Scientists say they have discovered the 'trigger' that causes rare blood clots from the AstraZeneca vaccine.

The vaccine was administered to millions across the world, but the side-effect meant that the vaccine was no longer offered to those under 40-years-old.

However, after being given government funding to conduct research on the vaccine, scientists from Cardiff University and Arizona State University have found some answers.

Their research shows that a protein in the blood is attracted to a key component of the AstraZeneca/Oxford vaccine which causes a reaction that results in the clots.

When the vaccine is injected into the body, some of its contents can go into the blood stream.

They found that after the vaccine is administered, in some cases the body mistakes a protein for the virus (

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Dmitry Shayakhmetov / SWNS.COM)

In extremely rare cases, this can cause a protein called platelet factor 4 to be attracted to the vaccine.

When this occurs, the body mistakes the protein for the virus, and releases antibodies to fight it.

This results in a blood clot forming as the antibodies join together.

While this research has provided an understanding into the formation of the blood clots, it is not yet clear exactly why this happens.

The blood clots have been linked to 73 out of nearly 50 million doses (

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The creators of the vaccine stress that the blood clots are more likely to be caused by coronavirus infection rather than the actual vaccine.

Earlier in May, the UK's medicines safety regulator said there had been 242 clotting cases and 49 deaths after 28.5 million doses of the vaccine were given.

This caused the vaccine to not be given to under-40s.

At present, blood clots from the vaccine have been linked to 73 deaths out of nearly 50 million doses of AstraZeneca.

The vaccines that are distributed in the UK contain a party portion of the Covid-virus's genetic code which is injected into the body to train the immune system.

Some vaccines package the code inside spheres of fat, whereas AstraZeneca used an adenovirus, which in their case is a common cold that acts as a delivering agent.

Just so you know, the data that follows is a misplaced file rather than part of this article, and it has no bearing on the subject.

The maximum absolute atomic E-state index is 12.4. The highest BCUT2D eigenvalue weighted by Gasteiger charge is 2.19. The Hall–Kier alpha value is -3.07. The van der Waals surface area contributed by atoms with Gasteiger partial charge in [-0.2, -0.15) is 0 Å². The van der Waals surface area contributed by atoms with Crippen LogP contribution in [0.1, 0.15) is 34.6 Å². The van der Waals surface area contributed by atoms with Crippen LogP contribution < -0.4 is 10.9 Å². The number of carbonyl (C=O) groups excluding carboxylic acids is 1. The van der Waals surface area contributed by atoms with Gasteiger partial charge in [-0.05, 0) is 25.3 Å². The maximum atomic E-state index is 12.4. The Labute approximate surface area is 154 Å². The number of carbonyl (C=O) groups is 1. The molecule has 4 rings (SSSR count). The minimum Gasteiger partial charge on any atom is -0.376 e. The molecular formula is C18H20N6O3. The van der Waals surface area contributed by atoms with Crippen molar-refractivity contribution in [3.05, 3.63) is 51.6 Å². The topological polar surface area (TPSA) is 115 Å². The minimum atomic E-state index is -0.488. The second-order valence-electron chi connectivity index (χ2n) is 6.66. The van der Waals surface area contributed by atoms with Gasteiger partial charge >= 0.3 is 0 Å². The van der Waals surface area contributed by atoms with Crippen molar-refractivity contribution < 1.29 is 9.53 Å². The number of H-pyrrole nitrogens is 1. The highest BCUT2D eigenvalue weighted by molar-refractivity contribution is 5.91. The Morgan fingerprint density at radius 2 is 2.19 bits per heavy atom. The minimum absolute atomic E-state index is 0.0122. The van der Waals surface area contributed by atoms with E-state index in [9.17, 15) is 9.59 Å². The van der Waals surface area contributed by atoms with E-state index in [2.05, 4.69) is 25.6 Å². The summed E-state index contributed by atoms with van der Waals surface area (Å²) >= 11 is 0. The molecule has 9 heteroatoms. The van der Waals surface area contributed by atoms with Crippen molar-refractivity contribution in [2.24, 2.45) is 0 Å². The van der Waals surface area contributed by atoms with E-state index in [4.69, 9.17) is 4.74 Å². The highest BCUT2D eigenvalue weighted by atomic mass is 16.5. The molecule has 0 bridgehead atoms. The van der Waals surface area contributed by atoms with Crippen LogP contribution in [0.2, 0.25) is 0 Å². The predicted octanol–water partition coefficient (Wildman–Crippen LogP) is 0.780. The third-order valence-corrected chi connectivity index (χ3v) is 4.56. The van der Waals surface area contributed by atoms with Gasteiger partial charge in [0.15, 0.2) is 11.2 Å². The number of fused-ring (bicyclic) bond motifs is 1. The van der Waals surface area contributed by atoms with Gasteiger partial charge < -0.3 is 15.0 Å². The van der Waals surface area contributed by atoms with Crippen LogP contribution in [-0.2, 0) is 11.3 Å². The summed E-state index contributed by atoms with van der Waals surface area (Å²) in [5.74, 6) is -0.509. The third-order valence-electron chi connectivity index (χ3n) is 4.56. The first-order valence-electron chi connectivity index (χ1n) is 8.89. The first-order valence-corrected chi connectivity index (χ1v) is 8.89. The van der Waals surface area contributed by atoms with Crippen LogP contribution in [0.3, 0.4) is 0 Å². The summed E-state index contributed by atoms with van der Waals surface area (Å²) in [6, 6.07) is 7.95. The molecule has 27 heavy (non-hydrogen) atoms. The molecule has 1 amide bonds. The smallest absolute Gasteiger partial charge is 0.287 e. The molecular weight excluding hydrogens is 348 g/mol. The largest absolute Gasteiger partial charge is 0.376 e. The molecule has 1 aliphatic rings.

The scientists suspected that this aspect of the vaccine could be linked to the blood clots.

Their research found that the outer area of the adenovirus attracts the platelet factor four protein.

Professor Alan Parker, one of the researchers at Cardiff University, said the chain reaction is an ultra-rare side-effect that occurs in a very small number of cases.

He told BBC News: "The adenovirus has an extremely negative surface, and platelet factor four is extremely positive and the two things fit together quite well."

Despite the very rare side effect, scientists urge the public to still get vaccinated (

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"What we have is the trigger, but there's a lot of steps that have to happen next."

Despite the very small risk of blood clots, scientists urge the public to still get vaccinated as the benefits heavily outweigh the risks.

Professor Parker added: "You could never have predicted it would have happened and the chances are vanishingly small, so we need to remember the bigger picture of the number of lives this vaccine has saved."

This groundbreaking discovery has given a better understanding into the formation of blood clots, but there is still some research to be done.

The researchers believe that the next stage may be "misplaced immunity", but this needs to be confirmed in further studies.

The findings have given a deeper understanding into the formation of blood clots, but further study needs to be done (

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Getty Images)

Dr Will Lester, a consultant haematologist, said: "This is a very detailed scientific study from experts in the field and provides further pieces to a jigsaw of understanding vaccine induced thrombocytopenia and thrombosis.

"The authors reasonably speculate that one might be able to modify future adenoviral based vaccines to avoid this unwanted rare untoward effect.

"Many questions still remain unanswered; including whether some people may be more susceptible than others and why the thrombosis is most commonly in the veins of the brain and liver but this may come with time and further research."

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